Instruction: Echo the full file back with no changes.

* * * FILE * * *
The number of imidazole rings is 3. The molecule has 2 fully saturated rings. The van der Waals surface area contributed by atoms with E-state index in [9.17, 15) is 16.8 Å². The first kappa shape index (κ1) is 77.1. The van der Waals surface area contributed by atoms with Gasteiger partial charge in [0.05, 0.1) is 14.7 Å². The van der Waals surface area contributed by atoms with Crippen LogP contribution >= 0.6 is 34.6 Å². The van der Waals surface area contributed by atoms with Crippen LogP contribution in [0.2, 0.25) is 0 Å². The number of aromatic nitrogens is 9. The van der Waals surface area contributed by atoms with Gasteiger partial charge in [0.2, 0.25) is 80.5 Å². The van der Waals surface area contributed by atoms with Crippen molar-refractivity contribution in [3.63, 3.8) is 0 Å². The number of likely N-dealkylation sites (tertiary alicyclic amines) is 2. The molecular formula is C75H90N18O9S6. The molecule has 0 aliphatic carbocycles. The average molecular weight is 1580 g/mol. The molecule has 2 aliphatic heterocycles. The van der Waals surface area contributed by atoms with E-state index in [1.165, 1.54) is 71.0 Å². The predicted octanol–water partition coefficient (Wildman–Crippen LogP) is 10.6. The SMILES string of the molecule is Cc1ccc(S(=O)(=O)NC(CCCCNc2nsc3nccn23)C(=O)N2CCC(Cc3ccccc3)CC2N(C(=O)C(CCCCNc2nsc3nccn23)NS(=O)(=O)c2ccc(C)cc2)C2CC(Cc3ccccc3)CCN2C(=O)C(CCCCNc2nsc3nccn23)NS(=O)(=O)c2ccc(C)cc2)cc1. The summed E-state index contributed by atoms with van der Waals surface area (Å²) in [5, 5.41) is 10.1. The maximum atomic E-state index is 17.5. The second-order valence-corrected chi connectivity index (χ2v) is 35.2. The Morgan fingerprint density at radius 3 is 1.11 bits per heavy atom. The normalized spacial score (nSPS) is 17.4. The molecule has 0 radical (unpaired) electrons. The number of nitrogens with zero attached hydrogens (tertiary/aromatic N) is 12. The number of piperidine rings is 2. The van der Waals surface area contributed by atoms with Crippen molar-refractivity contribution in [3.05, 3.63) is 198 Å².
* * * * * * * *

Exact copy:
The number of imidazole rings is 3. The molecule has 2 fully saturated rings. The van der Waals surface area contributed by atoms with E-state index in [9.17, 15) is 16.8 Å². The first kappa shape index (κ1) is 77.1. The van der Waals surface area contributed by atoms with Gasteiger partial charge in [0.05, 0.1) is 14.7 Å². The van der Waals surface area contributed by atoms with Crippen LogP contribution >= 0.6 is 34.6 Å². The van der Waals surface area contributed by atoms with Crippen LogP contribution in [0.2, 0.25) is 0 Å². The number of aromatic nitrogens is 9. The van der Waals surface area contributed by atoms with Gasteiger partial charge in [0.2, 0.25) is 80.5 Å². The van der Waals surface area contributed by atoms with Crippen molar-refractivity contribution in [3.63, 3.8) is 0 Å². The number of likely N-dealkylation sites (tertiary alicyclic amines) is 2. The molecular formula is C75H90N18O9S6. The molecule has 0 aliphatic carbocycles. The average molecular weight is 1580 g/mol. The molecule has 2 aliphatic heterocycles. The van der Waals surface area contributed by atoms with E-state index in [1.165, 1.54) is 71.0 Å². The predicted octanol–water partition coefficient (Wildman–Crippen LogP) is 10.6. The SMILES string of the molecule is Cc1ccc(S(=O)(=O)NC(CCCCNc2nsc3nccn23)C(=O)N2CCC(Cc3ccccc3)CC2N(C(=O)C(CCCCNc2nsc3nccn23)NS(=O)(=O)c2ccc(C)cc2)C2CC(Cc3ccccc3)CCN2C(=O)C(CCCCNc2nsc3nccn23)NS(=O)(=O)c2ccc(C)cc2)cc1. The summed E-state index contributed by atoms with van der Waals surface area (Å²) in [5, 5.41) is 10.1. The maximum atomic E-state index is 17.5. The second-order valence-corrected chi connectivity index (χ2v) is 35.2. The Morgan fingerprint density at radius 3 is 1.11 bits per heavy atom. The normalized spacial score (nSPS) is 17.4. The molecule has 0 radical (unpaired) electrons. The number of nitrogens with zero attached hydrogens (tertiary/aromatic N) is 12. The number of piperidine rings is 2. The van der Waals surface area contributed by atoms with Crippen molar-refractivity contribution in [3.05, 3.63) is 198 Å².